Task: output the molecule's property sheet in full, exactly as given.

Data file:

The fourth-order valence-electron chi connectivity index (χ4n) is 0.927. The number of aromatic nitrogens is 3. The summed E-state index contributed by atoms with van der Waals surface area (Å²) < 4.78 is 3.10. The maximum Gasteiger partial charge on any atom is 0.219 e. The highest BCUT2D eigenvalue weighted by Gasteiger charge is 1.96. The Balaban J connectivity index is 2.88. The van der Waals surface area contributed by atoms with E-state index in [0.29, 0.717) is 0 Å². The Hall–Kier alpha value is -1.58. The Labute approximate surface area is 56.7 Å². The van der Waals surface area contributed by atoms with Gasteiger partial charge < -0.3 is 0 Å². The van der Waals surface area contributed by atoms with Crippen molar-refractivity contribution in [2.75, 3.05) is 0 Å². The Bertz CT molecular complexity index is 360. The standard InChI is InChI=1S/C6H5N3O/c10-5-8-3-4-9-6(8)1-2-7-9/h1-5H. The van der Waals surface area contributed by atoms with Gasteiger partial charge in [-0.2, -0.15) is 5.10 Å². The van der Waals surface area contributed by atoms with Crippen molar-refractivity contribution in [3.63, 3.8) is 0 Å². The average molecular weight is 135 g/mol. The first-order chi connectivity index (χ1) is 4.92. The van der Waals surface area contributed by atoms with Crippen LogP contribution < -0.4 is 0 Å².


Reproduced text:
The fourth-order valence-electron chi connectivity index (χ4n) is 0.927. The number of aromatic nitrogens is 3. The summed E-state index contributed by atoms with van der Waals surface area (Å²) < 4.78 is 3.10. The maximum Gasteiger partial charge on any atom is 0.219 e. The highest BCUT2D eigenvalue weighted by Gasteiger charge is 1.96. The Balaban J connectivity index is 2.88. The van der Waals surface area contributed by atoms with E-state index in [0.29, 0.717) is 0 Å². The Hall–Kier alpha value is -1.58. The Labute approximate surface area is 56.7 Å². The van der Waals surface area contributed by atoms with Gasteiger partial charge < -0.3 is 0 Å². The van der Waals surface area contributed by atoms with Crippen molar-refractivity contribution in [2.75, 3.05) is 0 Å². The Bertz CT molecular complexity index is 360. The standard InChI is InChI=1S/C6H5N3O/c10-5-8-3-4-9-6(8)1-2-7-9/h1-5H. The van der Waals surface area contributed by atoms with Gasteiger partial charge in [-0.2, -0.15) is 5.10 Å². The van der Waals surface area contributed by atoms with Crippen molar-refractivity contribution in [3.63, 3.8) is 0 Å². The average molecular weight is 135 g/mol. The first-order chi connectivity index (χ1) is 4.92. The van der Waals surface area contributed by atoms with Crippen LogP contribution < -0.4 is 0 Å².